Blinken served under President Bill Clinton on the National Security Council, on the Senate Foreign Relations Committee under its chairman Joe Biden, and as Biden’s national security advisor. He was also the deputy national security advisor for Barack Obama. So his appointment is no surprise and commentators worldwide propose that his biggest asset is the confidence that Biden has in him. But should Americans have confidence in the man who may have helped cement Biden’s support for the Iraq War during his time as a staffer? 

A third Biden pick with ties to WestExec is would-be Director of National Intelligence Avril Haines who left the company in July, and is curiously also a “senior research scholar” at CNAS. Haines helped to craft the Obama Administration’s drone policy as deputy director of the CIA before serving as the president’s deputy national security advisor for his last two years in office. Representative Ro Khanna (D-Calif.) criticized Haines’ previous support for wars in Iraq, Libya, and Yemen. She also took part in Obama’s response to the “Russian meddling” in the 2016 election, which if we are to believe corporate media’s assessment of it, still was a failure by the U.S. intelligence community.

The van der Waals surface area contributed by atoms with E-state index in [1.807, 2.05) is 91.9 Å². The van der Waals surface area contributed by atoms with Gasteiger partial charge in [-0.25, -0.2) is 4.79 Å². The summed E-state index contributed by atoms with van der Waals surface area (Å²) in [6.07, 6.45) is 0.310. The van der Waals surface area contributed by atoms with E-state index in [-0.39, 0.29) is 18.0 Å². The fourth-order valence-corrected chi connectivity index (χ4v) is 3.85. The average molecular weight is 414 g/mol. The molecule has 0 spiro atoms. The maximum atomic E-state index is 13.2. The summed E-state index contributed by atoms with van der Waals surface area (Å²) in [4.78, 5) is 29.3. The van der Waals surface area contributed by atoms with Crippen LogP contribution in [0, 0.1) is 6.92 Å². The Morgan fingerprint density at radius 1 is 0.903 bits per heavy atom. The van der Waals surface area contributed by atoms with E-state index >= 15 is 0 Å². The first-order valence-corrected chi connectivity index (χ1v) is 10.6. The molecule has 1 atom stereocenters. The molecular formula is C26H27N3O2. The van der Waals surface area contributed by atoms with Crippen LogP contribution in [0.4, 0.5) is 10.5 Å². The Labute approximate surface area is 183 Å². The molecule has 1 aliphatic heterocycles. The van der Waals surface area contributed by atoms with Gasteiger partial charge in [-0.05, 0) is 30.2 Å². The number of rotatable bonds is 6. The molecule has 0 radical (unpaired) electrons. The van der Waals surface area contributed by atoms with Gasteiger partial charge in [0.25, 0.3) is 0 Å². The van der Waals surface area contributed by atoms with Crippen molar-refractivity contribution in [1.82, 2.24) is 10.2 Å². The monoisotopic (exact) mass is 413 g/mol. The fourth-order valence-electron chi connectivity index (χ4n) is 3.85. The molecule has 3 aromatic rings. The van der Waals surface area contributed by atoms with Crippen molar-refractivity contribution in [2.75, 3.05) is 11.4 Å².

David Sirota, former senior adviser to the Bernie Sanders campaign, has also pointed out that both Blinken and Flournoy are partners at Pine Island Capital Partners, a private equity firm. Other D.C. partners include a bipartisan roster of former Senators Saxby Chambliss (R-Ga.), Tom Daschle (D-S.D.), and Byron Dorgan (D-N.D.) as well as former House Majority Leader Dick Gephardt (D-Mo.). In April, Pine Island acquired Precinmac Precision Machining, a manufacturer of components for—among other industries—aerospace and defense.